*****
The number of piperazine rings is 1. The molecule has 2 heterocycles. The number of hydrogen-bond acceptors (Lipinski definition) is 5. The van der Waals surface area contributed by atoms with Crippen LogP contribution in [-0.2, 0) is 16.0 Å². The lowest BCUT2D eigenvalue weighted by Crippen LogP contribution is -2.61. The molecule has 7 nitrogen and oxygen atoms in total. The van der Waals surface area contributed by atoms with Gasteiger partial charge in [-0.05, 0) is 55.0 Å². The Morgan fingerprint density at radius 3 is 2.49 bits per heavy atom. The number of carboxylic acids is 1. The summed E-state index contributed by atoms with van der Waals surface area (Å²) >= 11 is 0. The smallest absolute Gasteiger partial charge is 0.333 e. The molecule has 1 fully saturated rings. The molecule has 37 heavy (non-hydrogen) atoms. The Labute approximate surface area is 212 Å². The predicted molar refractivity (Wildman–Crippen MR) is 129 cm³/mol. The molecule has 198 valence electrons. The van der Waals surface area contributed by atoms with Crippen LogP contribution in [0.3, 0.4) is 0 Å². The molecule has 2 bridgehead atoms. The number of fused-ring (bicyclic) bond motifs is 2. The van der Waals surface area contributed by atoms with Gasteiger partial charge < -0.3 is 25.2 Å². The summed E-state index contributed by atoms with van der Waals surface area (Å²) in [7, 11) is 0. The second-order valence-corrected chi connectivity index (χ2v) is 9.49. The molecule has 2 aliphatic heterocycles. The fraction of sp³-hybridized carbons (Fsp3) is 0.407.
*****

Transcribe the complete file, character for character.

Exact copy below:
The number of piperazine rings is 1. The molecule has 2 heterocycles. The number of hydrogen-bond acceptors (Lipinski definition) is 5. The van der Waals surface area contributed by atoms with Crippen LogP contribution in [-0.2, 0) is 16.0 Å². The lowest BCUT2D eigenvalue weighted by Crippen LogP contribution is -2.61. The molecule has 7 nitrogen and oxygen atoms in total. The van der Waals surface area contributed by atoms with Gasteiger partial charge in [-0.05, 0) is 55.0 Å². The Morgan fingerprint density at radius 3 is 2.49 bits per heavy atom. The number of carboxylic acids is 1. The summed E-state index contributed by atoms with van der Waals surface area (Å²) >= 11 is 0. The smallest absolute Gasteiger partial charge is 0.333 e. The molecule has 1 fully saturated rings. The molecule has 37 heavy (non-hydrogen) atoms. The Labute approximate surface area is 212 Å². The predicted molar refractivity (Wildman–Crippen MR) is 129 cm³/mol. The molecule has 198 valence electrons. The van der Waals surface area contributed by atoms with Crippen LogP contribution in [0.3, 0.4) is 0 Å². The molecule has 2 bridgehead atoms. The number of fused-ring (bicyclic) bond motifs is 2. The van der Waals surface area contributed by atoms with Gasteiger partial charge < -0.3 is 25.2 Å². The summed E-state index contributed by atoms with van der Waals surface area (Å²) in [7, 11) is 0. The second-order valence-corrected chi connectivity index (χ2v) is 9.49. The molecule has 2 aliphatic heterocycles. The fraction of sp³-hybridized carbons (Fsp3) is 0.407.